Figure 1. 

Drawing of Tropidia connata J.J.Wood & A.L.Lamb. A Gross morphology B Lateral view of unopened flower C Lateral view of the column with lip D Dorsal view of the column E Lip F Anther cap G Pollinia H Lateral view of the column I Dorsal sepal J, K Lateral petal of abaxial (J) and adaxial (K) side. L Lateral sepal M Tuber with basal part of inflorescence with short filamentous roots. Scales 3 cm (A), 3 mm (B, C, I–K), 1 mm (D–H), 5 mm (M). Drawing by Ms. Mutsuko Nakajima based on the specimen HT245.

The second distinct feature observed for the first time here is the two fiber-like protrusions attached to the adaxial side of the stigma (Figure 1D, H) (N = 2). Examination of the type specimen at the Kew Herbarium confirmed this structure as well. However, the color of this structure observed in the type was whitish and almost transparent, whereas the other floral specimens examined were black.

Another distinct feature recognized is the difference between the scale-like leaves and the flower bracts. While 5-10 scale-like leaves are seen on the stem and are ovate, acute, adpressed to the stem (N = 7) (Figure 1A, 2A), the bracts showed a distinct feature from scale-like leaves, the presence of an abscission layer 1-2 mm from the apex (N = 7) (Figure 2B-D). After maturation, the apical part falls away at this abscission layer.

We did not find any specimens with fully matured fruits, so we could not make an observation of the fruits or the seeds, which are also undescribed in the original description.

Figure 2. 

Tropidia connata J.J.Wood & A.L.Lamb. A Gross morphology of two individuals (specimen number 1040, collected in January 5, 2011). Scale in cm B Close-up of the inflorescence C, D Part of inflorescent stem with bracts showing before (C) and after (D) the detachment of the apical part at the abscission zonev E Subterrestrial part of the flowering individual. Divisions of scale in mm.

Discussion

The tribe Tropidieae contains the genera Tropidia, Corymborkis Thouars, and the monotypic and mycoheterotrophic Kalimantanorchis Tsukaya, M.Nakaj. & H.Okada. Corymborkis does not contain any mycoheterotrophic species.

The presence of underground tubers has never been described in the genus Tropidia, although it was described for Kalimantanorchis nagamasui Tsukaya, M.Nakaj. & H.Okada (Tsukaya et al. 2011). Moreover, other leafy Tropidia species have fibrous roots and bear short and cylindrical tuber-like nodules at the distal end (Yeh et al. 2009, Chun-Kuei et al. 2013). Therefore, we hypothesize the tuber of T. connata may be equivalent to the tuber-like nodules of other leafy Tropidia. To confirm this hypothesis, we need comparative studies of the subterranean parts of both leafy and mycoheterotrophic Tropidia.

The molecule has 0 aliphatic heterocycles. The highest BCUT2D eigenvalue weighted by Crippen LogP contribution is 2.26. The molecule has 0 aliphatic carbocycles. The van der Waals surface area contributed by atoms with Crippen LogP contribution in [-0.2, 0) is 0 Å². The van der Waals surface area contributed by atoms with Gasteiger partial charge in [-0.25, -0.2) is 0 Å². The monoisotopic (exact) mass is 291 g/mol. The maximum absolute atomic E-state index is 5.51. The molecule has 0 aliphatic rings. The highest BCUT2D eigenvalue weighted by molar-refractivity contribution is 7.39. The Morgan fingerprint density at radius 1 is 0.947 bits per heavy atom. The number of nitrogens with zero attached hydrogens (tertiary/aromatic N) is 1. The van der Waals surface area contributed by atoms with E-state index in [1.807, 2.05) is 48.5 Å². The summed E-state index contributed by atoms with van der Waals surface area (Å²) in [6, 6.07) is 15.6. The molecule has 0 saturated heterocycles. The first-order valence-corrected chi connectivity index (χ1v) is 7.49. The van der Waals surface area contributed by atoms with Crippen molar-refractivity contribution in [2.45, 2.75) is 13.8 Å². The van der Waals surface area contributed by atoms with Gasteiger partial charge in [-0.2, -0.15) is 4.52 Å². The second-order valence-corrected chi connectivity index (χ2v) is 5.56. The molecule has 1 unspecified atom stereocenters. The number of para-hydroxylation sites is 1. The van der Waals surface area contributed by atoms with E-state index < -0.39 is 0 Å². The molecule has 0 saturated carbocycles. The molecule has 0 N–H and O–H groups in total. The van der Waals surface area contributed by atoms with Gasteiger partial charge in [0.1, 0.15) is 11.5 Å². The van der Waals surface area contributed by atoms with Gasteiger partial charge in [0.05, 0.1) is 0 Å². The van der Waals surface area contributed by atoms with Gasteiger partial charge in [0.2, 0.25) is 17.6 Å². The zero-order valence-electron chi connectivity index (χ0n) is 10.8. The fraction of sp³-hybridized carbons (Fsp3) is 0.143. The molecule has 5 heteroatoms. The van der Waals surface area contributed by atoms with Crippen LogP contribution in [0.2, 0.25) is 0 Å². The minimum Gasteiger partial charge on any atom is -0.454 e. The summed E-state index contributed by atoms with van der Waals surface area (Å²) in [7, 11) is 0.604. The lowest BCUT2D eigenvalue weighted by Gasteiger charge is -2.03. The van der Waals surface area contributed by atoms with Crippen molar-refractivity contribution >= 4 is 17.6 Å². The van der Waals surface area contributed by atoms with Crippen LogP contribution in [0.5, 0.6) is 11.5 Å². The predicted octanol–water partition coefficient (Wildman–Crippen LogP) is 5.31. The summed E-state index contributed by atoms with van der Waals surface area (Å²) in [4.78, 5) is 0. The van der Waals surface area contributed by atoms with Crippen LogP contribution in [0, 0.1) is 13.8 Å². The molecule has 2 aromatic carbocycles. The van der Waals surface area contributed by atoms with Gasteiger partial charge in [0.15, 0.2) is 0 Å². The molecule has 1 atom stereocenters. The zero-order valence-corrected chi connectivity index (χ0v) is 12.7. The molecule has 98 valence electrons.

This discovery of the tuberous structure of T. connata clearly indicates that this is a shared feature of two of the mycoheterotrophic species in the tribe Tropidieae. However, the presence of a tuber has also never been reported for the other mycoheterotrophic species of Tropidieae, T. saprophytica. We consider that it is of great importance to discover new samples of T. saprophytica with well-preserved subterranean parts as well.

The main morphological feature of Kalimantanorchis, which made it distinct from other Tropidia mycoheterotrophic species at the time it was discovered, is the presence of the tubers. This result therefore raises the possibility that the genus Kalimantanorchis is not distinct from the genus Tropidia or that the tuber structure separately evolved in the tribe Tropidieae more than twice. The previous phylogenetic analyses of Kalimantanorchis (Tsukaya et al. 2011) did not include any samples of other mycoheterotrophic species of Tropidia, so we intend to perform further molecular phylogenetic analyses on both the samples of T. connata and T. saprophytica, as well as other leafy species of the tribe Tropidieae to obtain phylogenetic trees with better sampling, higher resolution, and higher support values than the previous work.

In addition to the tuberous structure, we found an abscission layer on bracts and two fibrous protrusions attached to the adaxial side of the stigma, both of which have never been described for other mycoheterotrophic Tropidieae species. The presence of such protrusions implies that there may have been some change in the pollination systems for T. connata due to the fully mycoheterotrophic habitat. Further research is needed to examine the function of these fibers in the pollination system to understand the possible pollination change in this species.

Conclusions

The subterranean part of the type specimen was badly preserved as it lacks whole tuberous parts. Judging from the importance of this new finding of the tuberous structure, which provides possible changes in the classification of the tribe Tropidieae, we therefore consider it is necessary to choose one of the newly collected specimens (HT245) as an epitype. We designate the epitype, provide a drawing of the epitype, and emend the description of Tropidia connata at the end of this section as a taxonomic treatment.